A Prayer for Peace
Alone, behind a splendid table, trembling,
man holds a gun against his aging head
observing, quite detached although with dread,
his seeds of self-spite silently assembling.
Concerned more with our deadlines than the deed,
advisors, aides and correspondents mingle
at deathwatch cocktail parties in our single
pursuit to bring you something fresh to read.
And if my paper has one more edition,
I shall describe the gun, its ammunition
and calibre, and how things had begun
until, dear reader, by default you're able
to fail to recognize behind the table
yourself – the one who could unload the gun.
(For Frank Barnaby)
How distant: like vultures. The multiplying patrol
of military satellites encircles
the green and throbbing earth in patient precision.
And all has been said. And nothing has been resolved.
Our leaders are lost. The poets stare in silence.
The conference halls are filled with warnings defining
in glaring blindness the final peril of war.
The libraries are the mass graves of our finest words
prescribing cautious strategies for survival.
Our mindless means have soared beyond our purpose.
The priests have lowered their gaze. They watch the countdown.
The missiles are primed and humming: aimed at ourselves.
Is this the conclusion, the end of all the millennia,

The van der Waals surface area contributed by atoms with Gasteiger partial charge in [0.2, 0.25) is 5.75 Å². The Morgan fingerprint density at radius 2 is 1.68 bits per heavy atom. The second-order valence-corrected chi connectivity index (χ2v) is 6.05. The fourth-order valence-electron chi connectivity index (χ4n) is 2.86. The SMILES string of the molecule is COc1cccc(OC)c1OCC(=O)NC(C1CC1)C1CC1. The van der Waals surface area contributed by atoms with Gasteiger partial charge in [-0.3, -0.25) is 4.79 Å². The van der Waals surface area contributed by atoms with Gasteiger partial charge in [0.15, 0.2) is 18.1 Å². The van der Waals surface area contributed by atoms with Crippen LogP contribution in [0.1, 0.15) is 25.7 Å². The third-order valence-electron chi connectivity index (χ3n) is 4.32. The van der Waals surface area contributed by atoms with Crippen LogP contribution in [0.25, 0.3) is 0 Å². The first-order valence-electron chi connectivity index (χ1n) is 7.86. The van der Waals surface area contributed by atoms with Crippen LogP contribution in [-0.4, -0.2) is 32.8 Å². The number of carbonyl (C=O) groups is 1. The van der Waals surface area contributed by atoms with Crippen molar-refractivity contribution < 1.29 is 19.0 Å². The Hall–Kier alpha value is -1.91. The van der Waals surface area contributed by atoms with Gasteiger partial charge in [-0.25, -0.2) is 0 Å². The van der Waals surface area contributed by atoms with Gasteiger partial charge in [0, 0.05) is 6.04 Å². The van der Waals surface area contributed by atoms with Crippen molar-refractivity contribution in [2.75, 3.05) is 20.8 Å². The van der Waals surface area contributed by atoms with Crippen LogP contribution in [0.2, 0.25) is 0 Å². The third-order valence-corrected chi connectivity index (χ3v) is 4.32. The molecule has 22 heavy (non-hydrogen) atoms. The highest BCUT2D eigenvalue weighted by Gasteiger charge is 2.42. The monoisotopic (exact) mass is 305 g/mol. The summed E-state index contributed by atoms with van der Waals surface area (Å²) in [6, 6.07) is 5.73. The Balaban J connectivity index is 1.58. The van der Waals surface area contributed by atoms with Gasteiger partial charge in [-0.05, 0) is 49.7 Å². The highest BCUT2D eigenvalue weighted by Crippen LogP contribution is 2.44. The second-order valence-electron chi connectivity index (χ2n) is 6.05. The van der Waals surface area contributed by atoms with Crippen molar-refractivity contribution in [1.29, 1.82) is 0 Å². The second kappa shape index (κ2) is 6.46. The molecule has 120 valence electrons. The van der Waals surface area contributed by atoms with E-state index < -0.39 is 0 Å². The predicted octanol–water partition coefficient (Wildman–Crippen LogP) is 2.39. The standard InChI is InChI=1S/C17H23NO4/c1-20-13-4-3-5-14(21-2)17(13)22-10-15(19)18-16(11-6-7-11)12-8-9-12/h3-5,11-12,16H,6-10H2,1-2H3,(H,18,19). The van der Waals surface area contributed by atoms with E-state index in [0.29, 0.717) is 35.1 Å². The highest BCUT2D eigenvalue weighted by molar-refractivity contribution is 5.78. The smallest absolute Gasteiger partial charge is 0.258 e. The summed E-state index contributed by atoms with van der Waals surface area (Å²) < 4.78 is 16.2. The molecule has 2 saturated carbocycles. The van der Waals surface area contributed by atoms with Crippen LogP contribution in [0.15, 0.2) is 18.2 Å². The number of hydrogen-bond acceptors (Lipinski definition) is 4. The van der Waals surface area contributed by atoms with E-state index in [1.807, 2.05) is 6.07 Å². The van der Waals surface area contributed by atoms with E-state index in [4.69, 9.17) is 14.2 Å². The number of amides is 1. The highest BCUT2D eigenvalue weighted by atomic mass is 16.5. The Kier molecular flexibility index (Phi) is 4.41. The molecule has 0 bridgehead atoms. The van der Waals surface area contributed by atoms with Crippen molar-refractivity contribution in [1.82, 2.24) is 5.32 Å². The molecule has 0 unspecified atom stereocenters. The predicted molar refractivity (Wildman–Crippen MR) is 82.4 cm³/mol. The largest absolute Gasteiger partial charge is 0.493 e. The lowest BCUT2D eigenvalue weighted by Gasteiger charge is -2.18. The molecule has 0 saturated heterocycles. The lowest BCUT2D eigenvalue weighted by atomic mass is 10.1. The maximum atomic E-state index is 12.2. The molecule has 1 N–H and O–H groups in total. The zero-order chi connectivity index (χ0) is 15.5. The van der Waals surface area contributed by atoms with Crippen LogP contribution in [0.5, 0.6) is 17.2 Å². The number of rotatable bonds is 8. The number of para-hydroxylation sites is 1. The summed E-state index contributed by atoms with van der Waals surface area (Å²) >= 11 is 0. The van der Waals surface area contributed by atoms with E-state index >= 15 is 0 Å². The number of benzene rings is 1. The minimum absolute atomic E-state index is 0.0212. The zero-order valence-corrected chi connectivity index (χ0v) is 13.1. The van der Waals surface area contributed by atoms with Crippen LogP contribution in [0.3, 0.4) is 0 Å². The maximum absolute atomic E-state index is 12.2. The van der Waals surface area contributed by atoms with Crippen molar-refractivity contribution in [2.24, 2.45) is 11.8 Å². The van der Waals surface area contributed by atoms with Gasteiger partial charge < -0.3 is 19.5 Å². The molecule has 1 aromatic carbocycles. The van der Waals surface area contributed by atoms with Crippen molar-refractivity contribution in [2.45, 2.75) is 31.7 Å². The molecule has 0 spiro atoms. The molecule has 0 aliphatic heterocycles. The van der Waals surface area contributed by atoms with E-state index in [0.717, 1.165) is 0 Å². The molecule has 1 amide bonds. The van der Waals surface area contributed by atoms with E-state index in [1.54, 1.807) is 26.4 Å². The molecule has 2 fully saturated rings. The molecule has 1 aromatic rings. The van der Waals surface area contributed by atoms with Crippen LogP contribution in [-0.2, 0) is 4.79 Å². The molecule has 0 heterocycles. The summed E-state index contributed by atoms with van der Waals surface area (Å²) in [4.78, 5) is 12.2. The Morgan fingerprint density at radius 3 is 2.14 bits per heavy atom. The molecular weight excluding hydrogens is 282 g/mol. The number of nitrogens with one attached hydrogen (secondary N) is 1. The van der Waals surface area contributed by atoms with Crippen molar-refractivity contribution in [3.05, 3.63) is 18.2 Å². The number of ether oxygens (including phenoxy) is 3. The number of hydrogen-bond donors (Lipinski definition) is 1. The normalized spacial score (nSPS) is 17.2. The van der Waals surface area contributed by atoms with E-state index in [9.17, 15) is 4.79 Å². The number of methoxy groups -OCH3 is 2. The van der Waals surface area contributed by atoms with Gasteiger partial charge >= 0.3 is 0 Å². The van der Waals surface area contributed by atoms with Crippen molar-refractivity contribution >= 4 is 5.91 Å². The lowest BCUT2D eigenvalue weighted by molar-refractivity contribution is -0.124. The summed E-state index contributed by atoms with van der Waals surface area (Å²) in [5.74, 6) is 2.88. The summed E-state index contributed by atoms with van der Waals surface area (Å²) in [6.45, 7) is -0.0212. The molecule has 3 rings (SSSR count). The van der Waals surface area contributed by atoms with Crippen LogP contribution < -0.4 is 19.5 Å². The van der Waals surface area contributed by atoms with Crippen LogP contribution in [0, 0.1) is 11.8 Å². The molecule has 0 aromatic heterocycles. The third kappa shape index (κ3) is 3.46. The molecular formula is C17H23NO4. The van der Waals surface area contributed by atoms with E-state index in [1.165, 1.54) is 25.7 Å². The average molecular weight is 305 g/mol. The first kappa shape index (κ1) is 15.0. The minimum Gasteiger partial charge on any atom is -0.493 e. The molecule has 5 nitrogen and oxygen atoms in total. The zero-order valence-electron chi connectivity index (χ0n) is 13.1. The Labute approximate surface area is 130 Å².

the logical ending never intended? – My love,
come hold my hand, let's call the children together
and lay the table, my love, and crown the hour
because the earth is giving birth to the future.
This is the end of the era of blood-drenched towers.
Humanity (you and I and the neighbours) must choose
how to use our marvellous powers – and either die
by our science or fulfil the ancient ideal
and deploy our plans to tame and enrich this planet.
And the choice is there in the simple logic of children,
the warmth of your hand and even in these very lines.
ONLY A GIRL
Only a girl ran across the meadow before the disaster.
Vibrant, the grass sprang back celebrating her healthy feet,
clouds of insects whirled in her wake in a torrent of teeming
golden air, and salty moisture cooled the barefooted
girl, her head full of babies, running across the scented
meadow by highways whispering tension and stretching to restless
cities beneath a satellite's mindless, hovering sensors
that registered her movements,
still registered her movements...
Barefooted daydream, girl and grass and insects, and teeming
cities full of babies all withered in the sudden heat.
If the shadow of towering missile systems should fall
across your face, do not wilt in dejection.
For even the tallest of towers cannot grow taller
than human projection.
WHEN HATRED RULES
When hatred rules the nations,
I choose without regret
to be a refugee
among the patriots.
THOMAS ORSZÁG-LAND is a poet and award-winning foreign correspondent who writes from London and his native Budapest.
To comment on these poems, please click here.
To help New English Review continue to publish original and interesting poetry such as this, please click here.
If you enjoyed this article and want to read more by Thomas Ország-Land, please click here.
Join leaders of the American Middle Eastern community to endorse
Donald J. Trump
for President of the United States
and spend an evening with his foreign policy advisors featuring
Dr. Walid Phares
and other surprise campaign guests.
Monday October 17th
Omni Shoreham Hotel
2500 Calvert Street Northwest
Washington, DC 20008
cocktails at 6pm - dinner at 7pm
Business casual attire
$150 per person / $1500 per table
Sponsored by the American Mideast Coalition for Trump